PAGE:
The U.S. Small Business Administration (“SBA”), in response to pressure by the International Franchise Association, recently changed its position regarding how it views franchise companies and their affiliates for purposes of determining loan worthiness.
Last week’s Wall Street Journal had a story about the franchise systems with the highest default rates for Small Business Administration-backed loans over the past decade.
At the beginning of 2012, the big story in franchising appears to be the same one that we have seen for the last several years: money. Franchisors are still looking for answers to questions about growth in a time when it is difficult for prospective franchisees to find funding. There are a couple of good articles this week that demonstrate possible answers to these questions.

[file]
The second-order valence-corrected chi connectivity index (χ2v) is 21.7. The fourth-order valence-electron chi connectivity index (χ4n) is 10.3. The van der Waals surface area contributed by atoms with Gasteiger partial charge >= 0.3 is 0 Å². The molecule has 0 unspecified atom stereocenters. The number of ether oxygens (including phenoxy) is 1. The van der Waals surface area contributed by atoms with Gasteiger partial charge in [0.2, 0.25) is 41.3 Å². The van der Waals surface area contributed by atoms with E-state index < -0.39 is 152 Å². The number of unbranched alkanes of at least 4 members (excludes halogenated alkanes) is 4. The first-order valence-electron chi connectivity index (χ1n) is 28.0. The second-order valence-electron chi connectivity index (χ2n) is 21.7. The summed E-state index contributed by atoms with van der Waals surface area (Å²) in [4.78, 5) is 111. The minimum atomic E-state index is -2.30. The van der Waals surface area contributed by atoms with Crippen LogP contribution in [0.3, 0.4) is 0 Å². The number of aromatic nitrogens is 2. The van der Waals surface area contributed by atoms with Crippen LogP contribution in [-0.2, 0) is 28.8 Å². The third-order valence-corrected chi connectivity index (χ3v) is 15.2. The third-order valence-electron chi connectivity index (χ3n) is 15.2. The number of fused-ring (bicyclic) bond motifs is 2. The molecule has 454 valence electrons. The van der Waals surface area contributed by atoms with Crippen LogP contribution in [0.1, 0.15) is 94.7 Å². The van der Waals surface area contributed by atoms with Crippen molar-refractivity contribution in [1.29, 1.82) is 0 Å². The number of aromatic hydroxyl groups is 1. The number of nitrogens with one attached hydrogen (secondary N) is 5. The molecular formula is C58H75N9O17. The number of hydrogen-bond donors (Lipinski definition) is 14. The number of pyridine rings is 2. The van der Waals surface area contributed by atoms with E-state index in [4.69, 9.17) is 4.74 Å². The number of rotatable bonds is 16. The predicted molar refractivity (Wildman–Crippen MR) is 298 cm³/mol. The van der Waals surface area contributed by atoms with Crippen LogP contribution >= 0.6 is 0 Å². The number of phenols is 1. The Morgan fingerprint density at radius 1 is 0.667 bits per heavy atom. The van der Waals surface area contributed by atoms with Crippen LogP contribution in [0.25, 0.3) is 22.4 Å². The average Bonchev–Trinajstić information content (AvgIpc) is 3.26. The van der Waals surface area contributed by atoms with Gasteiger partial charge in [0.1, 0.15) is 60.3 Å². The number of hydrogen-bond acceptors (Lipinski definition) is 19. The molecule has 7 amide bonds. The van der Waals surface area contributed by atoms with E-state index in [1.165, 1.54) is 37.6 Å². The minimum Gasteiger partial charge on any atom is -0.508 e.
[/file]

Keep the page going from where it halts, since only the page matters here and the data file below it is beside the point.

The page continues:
On September 27, 2010, President Obama signed into law the Small Business Jobs Act of 2010 (the “Act”) which includes a number of tax breaks and incentives for businesses. The Act contains several tax initiatives designed to assist small businesses. The following is a brief overview of the most important tax-related changes in the Act.
The Senate voted today to continue the filibuster on the Small Business Jobs Act. Are politics getting in the way of relief to small business owners?
Although parts of the country are in recovery, small business continues to suffer due to a lack of available credit. What is being done, and what should be done, to change the situation?